In response to a question about how the Order works:
“When I was in the Order in the seventies with Ross Nichols, although we had a Constitution, the Order was really so small you could say that it was run almost wholly by him, with some assistance from the Pendragon and Scribe. The Order then was tiny, with under a dozen active members. In the first few years of the re-formation of the Order, say from 1988 to 1990, Stephanie and I really ran the Order (ie took all the decisions and did all the work!) But then as the work expanded, people volunteered to help, or we asked them, until now we have about 90 people involved in taking decisions about the work of the Order – and that includes tutors and group leaders (NB By 2012 this figure will have at least doubled). Perhaps the best way to describe how the Order works is to see its structure like a five dimensional web or network: five dimensional because as well as existing in the three dimensions of space, and the fourth dimension of time, it also exists in the Inner World – the fifth dimension. That other dimension allows for the fact that much of the impulses, initiatives and perhaps even decisions are being made by members of the Order who don’t even have bodies, let alone the ability to write voting slips.
It is important to understand that the Order is a Mystery School, an Initiatic School, and if we instituted voting for decision-making the work of the Order would grind to a halt. Every day I, Stephanie, Damh, Susan (now Steve Hounsome), the mentors, people running groups, take decisions – lots and lots of them – and the Order grows and flourishes. Nobody is waiting for the next committee meeting, nobody is waiting for a vote. When there is voting, the atmosphere created by this way working becomes competitive and political.
There is another way of working – it’s harder to understand and harder to articulate, but I believe it’s the way the Order has been working. It’s more feminine, less logical and linear: the chains of command, of decision-making, and of communication, are more varied, but the potential they represent is far greater than any conventional, old-fashioned way of working.
So if you have an idea, or want to help, there are no committees to contact, no rules to follow. Just communicate your ideas to your mentor, to Touchstone, to the office, to me, or to your grove or seed-group. Anyone, any member at whatever grade is welcome to make proposals, offer their time or skills or energy in whatever way they wish. This is in fact the way it has always happened. Members often suggest things to fellow members, or in their grove, or to their mentor or mentor coordinator, or in Touchstone. Members’ suggestions are welcomed. They are rarely turned down and if they are, members shouldn’t be upset. For example, offers of service as mentors are sometimes declined. The job of mentoring is such a responsible one, it would be irresponsible of us to simply accept all comers. Potential mentors are selected from the Druid Grade, based on our experience of their letters over their years of training and on if and where there are vacancies.
So the reality, I believe, is that we are participating in a growing, creative, living, dynamic structure that is allowing all sorts of creative things to happen in serendipitous and synchronistic ways precisely because there’s some dark soil there – precisely because we don’t quite understand it, precisely because all its processes can’t be quantified and analysed.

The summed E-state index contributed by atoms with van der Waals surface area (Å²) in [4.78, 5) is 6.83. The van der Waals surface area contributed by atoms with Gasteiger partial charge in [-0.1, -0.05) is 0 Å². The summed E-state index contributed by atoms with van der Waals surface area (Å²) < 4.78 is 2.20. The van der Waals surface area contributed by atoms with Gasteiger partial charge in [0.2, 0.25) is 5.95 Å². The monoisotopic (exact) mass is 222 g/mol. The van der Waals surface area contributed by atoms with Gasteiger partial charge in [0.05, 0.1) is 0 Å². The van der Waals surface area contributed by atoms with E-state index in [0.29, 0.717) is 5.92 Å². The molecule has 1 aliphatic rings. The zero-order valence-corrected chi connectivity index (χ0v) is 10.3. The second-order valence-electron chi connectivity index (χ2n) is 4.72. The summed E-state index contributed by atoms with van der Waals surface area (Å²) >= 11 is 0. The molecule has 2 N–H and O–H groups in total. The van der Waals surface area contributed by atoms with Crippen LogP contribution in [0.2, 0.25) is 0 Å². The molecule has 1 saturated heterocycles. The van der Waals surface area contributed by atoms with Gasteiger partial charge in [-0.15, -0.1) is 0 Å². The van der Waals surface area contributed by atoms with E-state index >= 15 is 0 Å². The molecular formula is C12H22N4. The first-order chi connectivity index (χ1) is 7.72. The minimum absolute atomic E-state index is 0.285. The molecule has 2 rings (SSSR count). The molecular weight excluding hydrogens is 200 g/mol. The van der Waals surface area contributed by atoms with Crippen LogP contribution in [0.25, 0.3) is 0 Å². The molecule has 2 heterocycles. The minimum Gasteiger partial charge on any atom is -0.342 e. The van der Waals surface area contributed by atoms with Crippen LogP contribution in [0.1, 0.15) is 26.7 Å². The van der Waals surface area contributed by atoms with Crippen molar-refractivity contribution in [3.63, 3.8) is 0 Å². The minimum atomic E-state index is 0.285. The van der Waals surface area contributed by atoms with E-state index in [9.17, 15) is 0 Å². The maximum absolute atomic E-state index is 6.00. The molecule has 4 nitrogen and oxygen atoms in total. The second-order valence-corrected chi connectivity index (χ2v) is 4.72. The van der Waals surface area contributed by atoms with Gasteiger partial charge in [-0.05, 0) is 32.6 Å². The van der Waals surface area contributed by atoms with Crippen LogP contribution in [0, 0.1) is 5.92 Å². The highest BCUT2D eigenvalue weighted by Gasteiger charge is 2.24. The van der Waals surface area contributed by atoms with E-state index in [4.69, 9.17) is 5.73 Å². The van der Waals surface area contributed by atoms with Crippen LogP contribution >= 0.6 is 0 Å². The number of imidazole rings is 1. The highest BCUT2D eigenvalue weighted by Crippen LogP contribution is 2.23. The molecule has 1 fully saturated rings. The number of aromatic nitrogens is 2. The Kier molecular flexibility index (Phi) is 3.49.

Jung, fascinated as he was by creativity, the spiritual life and synchronicity, when he was told that a C.G.Jung Institute was being organised in Los Angeles, said “Oh no! I hope it’s as disorganised as possible.” Romain Roland said “Organisation is the death of an idea”. I think we have managed to balance the organisation needed to run the Order reasonably efficiently, with the disorganisation necessary to let it breathe and grow, and I think we’ve found a formula which works, which is why it is flourishing. If we look at the network or web model, we can see that the dynamic working through it is one of communication, consultation, connection – and these things are happening all the time within it. The poet Jay Ramsay said to me the other day “OBOD is maintaining a frequency” and I think that’s a good way of seeing what we’re all doing. It’s as if we are broadcasting ideas, energies, initiatives.
To summarise, we could say that the Order works in a way that resembles a network or web that ultimately includes all the membership but which is upheld by many active decision-makers who can be seen as nodes in this five-dimensional network. And what we must always remember is the impact that this network has beyond its own confines. The last thing we want to do is become obsessed with our own system. The Order has had, and is having, a positive impact on many people’s lives, and not just people who are in the Order. It is helping to articulate the ideas of Druidry, which reach a far bigger audience than the Order’s membership, so it is important when we consider the Order and its work that we see the wider picture – the world beyond the Order that it lives in and affects.
I’m sure there are plenty of things we could have done better, but despite this, I think we can all be justifiably proud of the way the Order has grown and developed, and this has been largely the result of many exceptional people with exceptional skills coming together and working together, through their love of Druidry and the ideas and ideals it represents.”
Philip Carr-Gomm, 1998